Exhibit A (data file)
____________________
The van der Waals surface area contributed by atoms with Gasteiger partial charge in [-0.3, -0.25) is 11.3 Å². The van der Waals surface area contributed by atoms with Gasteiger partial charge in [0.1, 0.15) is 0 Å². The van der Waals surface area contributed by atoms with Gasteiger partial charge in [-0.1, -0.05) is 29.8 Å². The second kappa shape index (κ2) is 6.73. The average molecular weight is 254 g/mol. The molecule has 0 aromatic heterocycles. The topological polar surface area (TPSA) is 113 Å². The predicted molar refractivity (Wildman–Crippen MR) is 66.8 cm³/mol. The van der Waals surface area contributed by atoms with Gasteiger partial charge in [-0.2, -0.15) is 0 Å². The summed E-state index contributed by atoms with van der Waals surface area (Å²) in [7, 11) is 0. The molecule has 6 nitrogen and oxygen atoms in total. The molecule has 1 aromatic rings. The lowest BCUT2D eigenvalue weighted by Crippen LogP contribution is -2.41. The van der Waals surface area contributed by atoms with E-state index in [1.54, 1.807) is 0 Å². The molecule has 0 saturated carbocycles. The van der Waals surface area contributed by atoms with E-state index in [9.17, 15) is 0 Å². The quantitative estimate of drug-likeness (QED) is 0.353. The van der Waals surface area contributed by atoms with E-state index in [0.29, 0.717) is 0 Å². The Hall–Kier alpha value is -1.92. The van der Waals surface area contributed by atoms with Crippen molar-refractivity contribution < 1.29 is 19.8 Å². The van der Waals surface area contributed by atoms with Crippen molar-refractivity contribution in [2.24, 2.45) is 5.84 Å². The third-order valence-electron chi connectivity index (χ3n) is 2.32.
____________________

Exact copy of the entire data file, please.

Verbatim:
The van der Waals surface area contributed by atoms with Gasteiger partial charge in [-0.3, -0.25) is 11.3 Å². The van der Waals surface area contributed by atoms with Gasteiger partial charge in [0.1, 0.15) is 0 Å². The van der Waals surface area contributed by atoms with Gasteiger partial charge in [-0.1, -0.05) is 29.8 Å². The second kappa shape index (κ2) is 6.73. The average molecular weight is 254 g/mol. The molecule has 0 aromatic heterocycles. The topological polar surface area (TPSA) is 113 Å². The predicted molar refractivity (Wildman–Crippen MR) is 66.8 cm³/mol. The van der Waals surface area contributed by atoms with Gasteiger partial charge in [-0.2, -0.15) is 0 Å². The summed E-state index contributed by atoms with van der Waals surface area (Å²) in [7, 11) is 0. The molecule has 6 nitrogen and oxygen atoms in total. The molecule has 1 aromatic rings. The lowest BCUT2D eigenvalue weighted by Crippen LogP contribution is -2.41. The van der Waals surface area contributed by atoms with E-state index in [1.54, 1.807) is 0 Å². The molecule has 0 saturated carbocycles. The van der Waals surface area contributed by atoms with E-state index in [9.17, 15) is 0 Å². The quantitative estimate of drug-likeness (QED) is 0.353. The van der Waals surface area contributed by atoms with E-state index in [0.29, 0.717) is 0 Å². The Hall–Kier alpha value is -1.92. The van der Waals surface area contributed by atoms with Crippen molar-refractivity contribution < 1.29 is 19.8 Å². The van der Waals surface area contributed by atoms with Crippen molar-refractivity contribution in [2.24, 2.45) is 5.84 Å². The third-order valence-electron chi connectivity index (χ3n) is 2.32.